SE Group also focuses on helping resorts plan all-season operations. “One of the biggest changes is that we no longer think this is summer and this is winter, and they are separate. We think of it as a more holistic operation that is expanded,” said Humber. “We are also looking to build on the existing operational infrastructure for summer activities.”

Another consideration is that the summer visitors may have different interests than the winter guests. “It’s not just about what is possible from a physical perspective. It also has to be feasible from a market perspective,” said Humber.

Breckenridge Ski Resort is an example of a resort that offers a full roster of summer experiences such as the Epic Discovery Alpine Camp, which includes ziplining, climbing and hiking. “That is in direct response to the fact they are located in a high-tourist traffic area in Colorado, full of families on vacation looking for things to do,” said Humber.

In contrast, Telluride Ski Resort focuses more on summer festivals that run the gamut from the famous Telluride Bluegrass Festival to film festivals and farmers’ markets. “The reason they do that is because they are off the beaten path,” said Humber. “They have to attract people to come for the weekend and be able to entertain them for a weekend.” Another example of out-of-the-box thinking is Utah’s Snowbird Resort’s Oktoberfest which runs from August 17 to October 20.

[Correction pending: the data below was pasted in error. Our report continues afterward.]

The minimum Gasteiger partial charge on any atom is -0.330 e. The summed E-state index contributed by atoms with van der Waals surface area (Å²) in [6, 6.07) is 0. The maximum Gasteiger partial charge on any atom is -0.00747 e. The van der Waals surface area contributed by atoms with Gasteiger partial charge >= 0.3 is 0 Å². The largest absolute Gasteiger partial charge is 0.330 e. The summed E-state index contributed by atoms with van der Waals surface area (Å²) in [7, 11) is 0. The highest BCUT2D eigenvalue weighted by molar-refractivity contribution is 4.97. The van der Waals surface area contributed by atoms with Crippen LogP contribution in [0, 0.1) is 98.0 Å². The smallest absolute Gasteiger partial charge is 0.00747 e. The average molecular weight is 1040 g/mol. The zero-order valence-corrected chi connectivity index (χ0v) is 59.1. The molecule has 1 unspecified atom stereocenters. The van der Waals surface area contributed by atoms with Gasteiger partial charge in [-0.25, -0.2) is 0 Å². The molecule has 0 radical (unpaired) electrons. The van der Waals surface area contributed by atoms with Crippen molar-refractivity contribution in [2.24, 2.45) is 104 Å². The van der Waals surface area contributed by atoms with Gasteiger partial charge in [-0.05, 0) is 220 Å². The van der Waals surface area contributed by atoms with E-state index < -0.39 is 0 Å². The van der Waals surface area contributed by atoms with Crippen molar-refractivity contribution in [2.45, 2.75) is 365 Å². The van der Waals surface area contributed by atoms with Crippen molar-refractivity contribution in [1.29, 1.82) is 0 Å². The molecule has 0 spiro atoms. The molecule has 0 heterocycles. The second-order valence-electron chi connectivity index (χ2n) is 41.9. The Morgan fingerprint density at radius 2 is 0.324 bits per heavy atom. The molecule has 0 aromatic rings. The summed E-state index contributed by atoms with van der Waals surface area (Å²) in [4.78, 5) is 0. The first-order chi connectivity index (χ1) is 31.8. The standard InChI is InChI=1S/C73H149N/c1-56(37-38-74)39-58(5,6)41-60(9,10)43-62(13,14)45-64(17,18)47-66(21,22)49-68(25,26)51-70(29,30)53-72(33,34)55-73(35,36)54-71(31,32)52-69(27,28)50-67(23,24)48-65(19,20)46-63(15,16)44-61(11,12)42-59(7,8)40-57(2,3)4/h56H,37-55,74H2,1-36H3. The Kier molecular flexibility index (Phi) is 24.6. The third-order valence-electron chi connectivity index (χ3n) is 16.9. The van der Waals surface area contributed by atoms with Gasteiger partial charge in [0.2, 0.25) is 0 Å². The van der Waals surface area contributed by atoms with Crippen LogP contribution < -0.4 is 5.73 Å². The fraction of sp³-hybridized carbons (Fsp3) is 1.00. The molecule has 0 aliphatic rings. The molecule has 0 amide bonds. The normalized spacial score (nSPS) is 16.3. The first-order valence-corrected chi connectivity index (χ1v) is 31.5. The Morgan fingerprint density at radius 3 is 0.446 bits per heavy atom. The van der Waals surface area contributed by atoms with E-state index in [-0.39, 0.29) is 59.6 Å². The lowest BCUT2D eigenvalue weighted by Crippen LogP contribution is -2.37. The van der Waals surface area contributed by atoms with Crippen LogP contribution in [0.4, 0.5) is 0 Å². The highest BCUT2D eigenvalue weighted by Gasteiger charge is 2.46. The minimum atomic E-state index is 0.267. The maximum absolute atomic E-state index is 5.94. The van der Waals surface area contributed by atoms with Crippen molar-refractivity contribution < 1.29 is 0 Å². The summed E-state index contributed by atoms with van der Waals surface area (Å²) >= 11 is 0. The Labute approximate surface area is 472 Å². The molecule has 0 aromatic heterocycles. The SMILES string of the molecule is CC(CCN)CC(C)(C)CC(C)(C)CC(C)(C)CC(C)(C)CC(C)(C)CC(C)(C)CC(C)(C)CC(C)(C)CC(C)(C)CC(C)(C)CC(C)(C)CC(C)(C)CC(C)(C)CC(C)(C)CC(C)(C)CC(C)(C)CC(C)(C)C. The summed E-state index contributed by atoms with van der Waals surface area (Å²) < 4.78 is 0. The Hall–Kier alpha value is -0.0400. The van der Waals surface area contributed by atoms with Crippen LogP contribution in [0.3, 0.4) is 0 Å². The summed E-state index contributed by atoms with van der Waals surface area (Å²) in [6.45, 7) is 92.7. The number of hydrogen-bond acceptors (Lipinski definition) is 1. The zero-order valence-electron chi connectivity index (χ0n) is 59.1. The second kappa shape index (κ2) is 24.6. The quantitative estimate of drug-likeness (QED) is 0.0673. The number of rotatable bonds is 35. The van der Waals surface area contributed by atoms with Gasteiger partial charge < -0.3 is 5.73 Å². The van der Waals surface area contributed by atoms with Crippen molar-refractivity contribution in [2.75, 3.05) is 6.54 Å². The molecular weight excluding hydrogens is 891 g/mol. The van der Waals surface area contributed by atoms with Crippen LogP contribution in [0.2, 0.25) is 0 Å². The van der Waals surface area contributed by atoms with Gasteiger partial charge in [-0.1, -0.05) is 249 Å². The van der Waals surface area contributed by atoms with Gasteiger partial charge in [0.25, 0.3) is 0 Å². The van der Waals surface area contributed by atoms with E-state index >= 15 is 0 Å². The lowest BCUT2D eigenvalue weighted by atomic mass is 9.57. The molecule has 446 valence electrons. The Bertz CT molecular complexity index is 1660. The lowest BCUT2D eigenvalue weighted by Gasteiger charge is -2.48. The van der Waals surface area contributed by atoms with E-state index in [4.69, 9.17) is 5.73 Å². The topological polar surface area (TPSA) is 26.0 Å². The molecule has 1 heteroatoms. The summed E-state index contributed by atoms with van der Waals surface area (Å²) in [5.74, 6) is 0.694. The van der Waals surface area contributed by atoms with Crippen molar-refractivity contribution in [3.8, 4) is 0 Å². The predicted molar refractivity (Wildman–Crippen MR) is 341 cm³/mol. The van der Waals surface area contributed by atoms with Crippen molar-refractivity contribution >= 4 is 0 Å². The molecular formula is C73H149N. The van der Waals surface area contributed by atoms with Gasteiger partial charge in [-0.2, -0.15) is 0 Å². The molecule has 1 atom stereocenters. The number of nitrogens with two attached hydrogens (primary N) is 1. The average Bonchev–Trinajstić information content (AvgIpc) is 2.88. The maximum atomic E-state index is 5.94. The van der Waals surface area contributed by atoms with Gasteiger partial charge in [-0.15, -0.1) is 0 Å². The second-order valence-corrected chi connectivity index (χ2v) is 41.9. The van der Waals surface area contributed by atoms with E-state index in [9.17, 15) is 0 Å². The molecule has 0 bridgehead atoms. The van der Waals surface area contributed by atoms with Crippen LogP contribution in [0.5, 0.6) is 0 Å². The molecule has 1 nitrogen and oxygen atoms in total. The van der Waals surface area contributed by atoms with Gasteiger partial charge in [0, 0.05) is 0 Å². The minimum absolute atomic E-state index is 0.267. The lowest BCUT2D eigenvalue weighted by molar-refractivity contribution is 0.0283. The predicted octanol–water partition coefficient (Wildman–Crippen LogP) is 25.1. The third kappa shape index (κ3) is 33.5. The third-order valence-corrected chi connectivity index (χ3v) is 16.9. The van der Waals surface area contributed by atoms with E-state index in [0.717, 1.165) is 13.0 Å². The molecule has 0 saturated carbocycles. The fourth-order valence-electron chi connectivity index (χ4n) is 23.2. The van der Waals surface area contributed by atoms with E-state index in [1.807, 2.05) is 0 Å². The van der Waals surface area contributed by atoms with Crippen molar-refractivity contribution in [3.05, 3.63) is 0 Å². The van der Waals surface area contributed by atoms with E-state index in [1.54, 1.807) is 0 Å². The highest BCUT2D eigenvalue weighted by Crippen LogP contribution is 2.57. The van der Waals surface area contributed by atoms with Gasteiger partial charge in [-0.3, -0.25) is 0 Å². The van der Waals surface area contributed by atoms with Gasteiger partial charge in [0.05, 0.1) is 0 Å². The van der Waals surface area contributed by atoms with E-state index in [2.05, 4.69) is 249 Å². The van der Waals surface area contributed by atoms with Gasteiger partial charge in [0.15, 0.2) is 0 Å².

In a competitive industry, having a strong brand which differentiates a resort is key. SE Group helps clients to diversify operations and guests’ experiences while maintaining the integrity of their brands. “Having a strong brand presence is critical to offering an authentic and unique experience,” said Humber.

Climate change brings new challenges

Climate change has made winters warmer and shorter which complicates mountain resort planning and design. “How can we build a ski resort that may not have snow in 10 years?” asked Cushing. “We are increasingly having to rely on making snow.” Snowmaking adds water to the mountain, making good drainage systems and sediment control systems necessities.

With less snow, some ski trails are designed to be narrower because that requires less snow coverage. Additionally, modern advances have made for significant increases in the energy-efficiency of snowmaking technology.

Despite these challenges, SE Group continues to find ways to innovate, making them one of the most sought-after firms for resort design. “No project is too big or too small,” said Williams. “We work completely across the industry on small community projects to large international resorts.”

In 2018, SE Group celebrated 60 years. The longevity is a testament to their ability to adapt to environmental and marketplace challenges. Cushing jokes that every new decade seems to usher in seismic changes to the ski resort industry. Clients can rest assured that SE Group is ready for 2020.